How to avoid falling for a Tinder swindler or a fake German heiress

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Globally, both stories are grabbing huge audiences. “The Tinder Swindler” was Netflix’s second-most popular film and “Inventing Anna” was the most-watched TV show from Feb. 21 to 28, according to the streaming platform. Having served two years in Finnish prison, Hayut is now trying to profit off his infamy: According to Entertainment Tonight, he’s joined Cameo, a platform where users can pay celebrities to appear in video messages, and has signed with a talent manager.

Both stories are painful and juicy to watch. And although the signs of a scam may be obvious in hindsight, they’re harder to spot as they’re unfolding. We spoke to a therapist, matchmaker, a finance professor and an expert in information systems about how these con artists operate — and how to spot their red flags in real time.

It’s easier to fall for these schemes than you might think.

Long before any money is exchanged, scams like Hayut’s begin on the emotional level. “The con is making someone feel wanted,” says Joanne Frederick, a mental health counselor in Washington, D.C.

Unfortunately, romance scams are common. Victims of romance fraud lost $1 billion in 2021, according to the FBI. “While anyone can be a victim of this fraud, the bad actors are known to target women over age 40 who are widowed, divorced, elderly, and/or disabled,” the FBI said in a news release last month.

The women portrayed in “The Tinder Swindler,” however, were in their 20s and 30s. Erika Kaplan, a senior matchmaker and vice president of membership at Three Day Rule, says it’s easy to fall for these scams in part because so many people on dating apps are passive. It’s common to get matches that lead to no conversation, or conversations that never lead to in-person meetings. So if a dater finds someone who comes on strong and acts like they want them in their life, “it’s really in stark contrast to what you’re used to,” Kaplan says. Instead of assuming this interaction is fake, “you want to believe that you manifested it,” Kaplan says. “You want to believe so badly that you found the diamond in the rough.”

“Master manipulators can be really persuasive simply by being who someone wants them to be,” Kaplan notes.

And many people on dating apps are looking out for love more than looking out for scammers.

The first of Hayut’s victims that viewers meet in “The Tinder Swindler” is cast as a believer in the Disney fairy tale, exactly the kind of person primed to trust that grand romantic gestures — like whisking someone away on a private jet on a first date — are genuine. Confirmation bias, or the tendency to interpret information in ways that align with a person’s existing beliefs, is a powerful force. “If you want to see something as true, you’ll see it as true,” says Jui Ramaprasad, an associate professor of information systems at the University of Maryland’s business school. “These people wanted to find love, and this guy played into that.”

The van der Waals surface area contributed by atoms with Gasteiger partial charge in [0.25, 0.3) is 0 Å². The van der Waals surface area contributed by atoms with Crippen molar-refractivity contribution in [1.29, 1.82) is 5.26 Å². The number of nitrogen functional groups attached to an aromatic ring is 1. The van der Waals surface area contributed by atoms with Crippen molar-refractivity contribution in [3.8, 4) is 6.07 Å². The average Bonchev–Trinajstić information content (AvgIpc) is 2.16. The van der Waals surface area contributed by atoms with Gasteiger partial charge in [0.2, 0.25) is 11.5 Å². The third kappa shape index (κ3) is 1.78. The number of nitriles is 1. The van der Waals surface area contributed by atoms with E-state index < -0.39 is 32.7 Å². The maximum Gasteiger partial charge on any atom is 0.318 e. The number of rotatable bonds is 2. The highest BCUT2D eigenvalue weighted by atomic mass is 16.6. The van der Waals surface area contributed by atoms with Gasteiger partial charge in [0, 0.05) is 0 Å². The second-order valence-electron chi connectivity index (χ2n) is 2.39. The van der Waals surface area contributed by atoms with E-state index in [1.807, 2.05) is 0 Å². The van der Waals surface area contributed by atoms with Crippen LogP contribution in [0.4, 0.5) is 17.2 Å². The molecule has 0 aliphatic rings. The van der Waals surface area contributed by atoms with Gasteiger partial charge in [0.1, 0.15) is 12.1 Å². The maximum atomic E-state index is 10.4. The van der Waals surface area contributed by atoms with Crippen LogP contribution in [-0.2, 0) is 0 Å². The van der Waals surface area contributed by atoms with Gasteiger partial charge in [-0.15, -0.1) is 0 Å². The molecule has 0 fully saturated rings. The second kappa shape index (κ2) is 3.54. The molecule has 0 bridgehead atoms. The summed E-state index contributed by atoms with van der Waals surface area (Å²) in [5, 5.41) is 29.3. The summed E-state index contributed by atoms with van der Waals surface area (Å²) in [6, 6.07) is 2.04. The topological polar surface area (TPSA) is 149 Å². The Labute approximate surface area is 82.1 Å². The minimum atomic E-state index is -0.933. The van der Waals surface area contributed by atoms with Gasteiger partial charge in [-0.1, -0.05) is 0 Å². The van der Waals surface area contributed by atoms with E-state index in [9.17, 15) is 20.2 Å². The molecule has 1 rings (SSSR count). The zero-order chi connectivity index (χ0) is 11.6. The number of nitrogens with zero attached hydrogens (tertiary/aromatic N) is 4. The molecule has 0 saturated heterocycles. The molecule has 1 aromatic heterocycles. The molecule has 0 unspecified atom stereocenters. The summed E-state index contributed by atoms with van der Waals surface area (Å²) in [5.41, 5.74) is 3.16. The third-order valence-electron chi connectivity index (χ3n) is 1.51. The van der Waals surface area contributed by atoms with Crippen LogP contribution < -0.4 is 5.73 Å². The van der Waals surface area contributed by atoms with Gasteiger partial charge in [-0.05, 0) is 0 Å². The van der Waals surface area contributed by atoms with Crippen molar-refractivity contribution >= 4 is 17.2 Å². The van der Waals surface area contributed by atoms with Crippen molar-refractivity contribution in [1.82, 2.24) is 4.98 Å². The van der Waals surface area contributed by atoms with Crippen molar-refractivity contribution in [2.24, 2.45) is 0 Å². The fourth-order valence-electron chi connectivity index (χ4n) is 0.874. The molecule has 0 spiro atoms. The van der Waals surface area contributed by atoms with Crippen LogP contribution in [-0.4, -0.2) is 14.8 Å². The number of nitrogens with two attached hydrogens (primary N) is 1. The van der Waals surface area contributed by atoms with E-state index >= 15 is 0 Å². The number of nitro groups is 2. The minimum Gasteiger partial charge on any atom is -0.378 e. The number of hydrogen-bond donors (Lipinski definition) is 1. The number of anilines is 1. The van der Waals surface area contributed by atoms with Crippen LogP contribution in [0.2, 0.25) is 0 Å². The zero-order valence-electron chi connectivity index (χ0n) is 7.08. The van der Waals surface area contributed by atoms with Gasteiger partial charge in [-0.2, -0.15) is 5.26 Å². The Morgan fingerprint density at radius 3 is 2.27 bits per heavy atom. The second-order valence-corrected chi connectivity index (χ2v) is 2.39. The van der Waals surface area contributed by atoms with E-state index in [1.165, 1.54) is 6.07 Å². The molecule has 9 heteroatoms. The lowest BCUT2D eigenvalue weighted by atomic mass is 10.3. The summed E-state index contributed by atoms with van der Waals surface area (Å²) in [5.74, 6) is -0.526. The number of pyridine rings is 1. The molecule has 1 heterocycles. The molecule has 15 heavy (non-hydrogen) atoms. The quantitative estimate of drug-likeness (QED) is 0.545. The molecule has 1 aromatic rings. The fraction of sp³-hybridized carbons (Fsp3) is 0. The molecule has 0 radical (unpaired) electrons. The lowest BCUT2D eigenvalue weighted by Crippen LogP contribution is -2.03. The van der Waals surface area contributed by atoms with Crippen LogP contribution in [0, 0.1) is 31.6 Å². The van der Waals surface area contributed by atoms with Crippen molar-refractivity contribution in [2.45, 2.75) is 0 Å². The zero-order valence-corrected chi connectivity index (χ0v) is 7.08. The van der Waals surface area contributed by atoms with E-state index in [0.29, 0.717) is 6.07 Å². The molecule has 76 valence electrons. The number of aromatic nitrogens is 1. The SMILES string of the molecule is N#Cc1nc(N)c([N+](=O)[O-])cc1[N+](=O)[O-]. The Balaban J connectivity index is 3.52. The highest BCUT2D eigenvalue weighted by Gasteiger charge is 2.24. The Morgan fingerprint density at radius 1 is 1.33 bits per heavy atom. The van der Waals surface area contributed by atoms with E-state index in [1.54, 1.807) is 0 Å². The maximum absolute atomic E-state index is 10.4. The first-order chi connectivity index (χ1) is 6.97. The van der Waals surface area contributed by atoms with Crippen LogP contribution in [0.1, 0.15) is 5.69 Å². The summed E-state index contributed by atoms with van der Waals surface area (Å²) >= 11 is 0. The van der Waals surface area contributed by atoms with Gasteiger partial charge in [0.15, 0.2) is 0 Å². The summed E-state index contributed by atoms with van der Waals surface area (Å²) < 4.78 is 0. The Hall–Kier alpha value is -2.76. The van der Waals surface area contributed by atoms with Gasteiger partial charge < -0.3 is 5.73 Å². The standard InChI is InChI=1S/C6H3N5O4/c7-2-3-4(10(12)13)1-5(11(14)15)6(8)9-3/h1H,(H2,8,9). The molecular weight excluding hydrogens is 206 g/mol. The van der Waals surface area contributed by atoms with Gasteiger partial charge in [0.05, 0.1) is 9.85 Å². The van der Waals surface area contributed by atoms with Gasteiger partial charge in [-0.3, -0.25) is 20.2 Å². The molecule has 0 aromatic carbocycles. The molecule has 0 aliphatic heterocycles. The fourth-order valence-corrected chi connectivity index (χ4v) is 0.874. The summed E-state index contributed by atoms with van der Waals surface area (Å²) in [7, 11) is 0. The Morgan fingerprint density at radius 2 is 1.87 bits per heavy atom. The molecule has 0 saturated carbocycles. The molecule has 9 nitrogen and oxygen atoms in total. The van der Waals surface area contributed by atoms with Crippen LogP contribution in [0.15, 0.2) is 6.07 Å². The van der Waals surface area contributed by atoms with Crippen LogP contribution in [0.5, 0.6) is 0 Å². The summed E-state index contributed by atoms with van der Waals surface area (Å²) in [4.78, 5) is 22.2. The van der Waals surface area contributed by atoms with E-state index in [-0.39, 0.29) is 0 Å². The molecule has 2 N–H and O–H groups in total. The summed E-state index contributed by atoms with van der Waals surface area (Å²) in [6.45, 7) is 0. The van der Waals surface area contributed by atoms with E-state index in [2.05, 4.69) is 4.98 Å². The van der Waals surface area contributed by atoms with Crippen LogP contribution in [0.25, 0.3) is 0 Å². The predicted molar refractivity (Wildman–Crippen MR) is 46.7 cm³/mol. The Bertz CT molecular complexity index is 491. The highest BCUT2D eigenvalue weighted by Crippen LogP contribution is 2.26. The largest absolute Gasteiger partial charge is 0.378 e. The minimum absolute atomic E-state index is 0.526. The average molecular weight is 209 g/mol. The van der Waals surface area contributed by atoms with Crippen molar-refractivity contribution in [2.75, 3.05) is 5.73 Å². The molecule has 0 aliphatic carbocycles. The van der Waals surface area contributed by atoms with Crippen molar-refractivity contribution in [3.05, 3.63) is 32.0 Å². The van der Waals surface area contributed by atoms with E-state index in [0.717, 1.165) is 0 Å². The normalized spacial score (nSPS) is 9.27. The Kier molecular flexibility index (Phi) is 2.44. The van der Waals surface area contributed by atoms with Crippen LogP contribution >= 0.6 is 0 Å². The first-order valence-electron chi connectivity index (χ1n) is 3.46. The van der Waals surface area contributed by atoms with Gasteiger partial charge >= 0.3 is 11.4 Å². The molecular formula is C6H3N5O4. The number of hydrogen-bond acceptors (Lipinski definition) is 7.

Often, Ramaprasad continues, scammers are able to identify someone’s vulnerabilities. In the case of the Tinder Swindler, that was women seeking love. With “Inventing Anna,” Sorokin’s friends wanted to be part of the glamorous life she led — the dinners, the parties, the clothes. They wanted to believe it was real.

When someone uses a tech platform a lot, they start to trust it.

At the beginning of “The Tinder Swindler,” Cecilie Fjellhoy talks about how she loves dating. Even after her story unfolds, in which she claims Hayut defrauded her out of $200,000, she admits to going back on Tinder. While that may sound unbelievable and perhaps ill-advised, Ramaprasad, the University of Maryland professor who specializes in online dating sites and apps, notes that, over time, people gain trust in a platform, “whether or not the platform has trust mechanisms” built in.

“These are women who say they want a relationship,” Ramaprasad says, and since Hayut is “giving them this fairy tale relationship, it’s really hard to separate logic from emotion.”

That Hayut was jet-setting all over Europe made it easier for him to pull off such a scam. “Online, he could do this at scale,” Ramaprasad says. “He could do this with multiple women across different geographies where those women weren’t communicating with one another.” By contrast, a jerk dating in one small area will eventually get a reputation.

The con often starts small.

“They don’t start with asking for money. They start with making you privileged to know them,” says Jaime Peters, assistant dean and assistant professor of finance at Maryville University in St. Louis. They’ll start by paying for things, establishing the notion that they can afford a certain lifestyle. Fjellhoy and Hayut dated for over a month before he asked her to take out a credit card in her name that he would then max out. And “Inventing Anna” shows the main character paying for expensive dinners and personal training sessions before allowing a friend to put down her credit card for their high-priced villa in Morocco.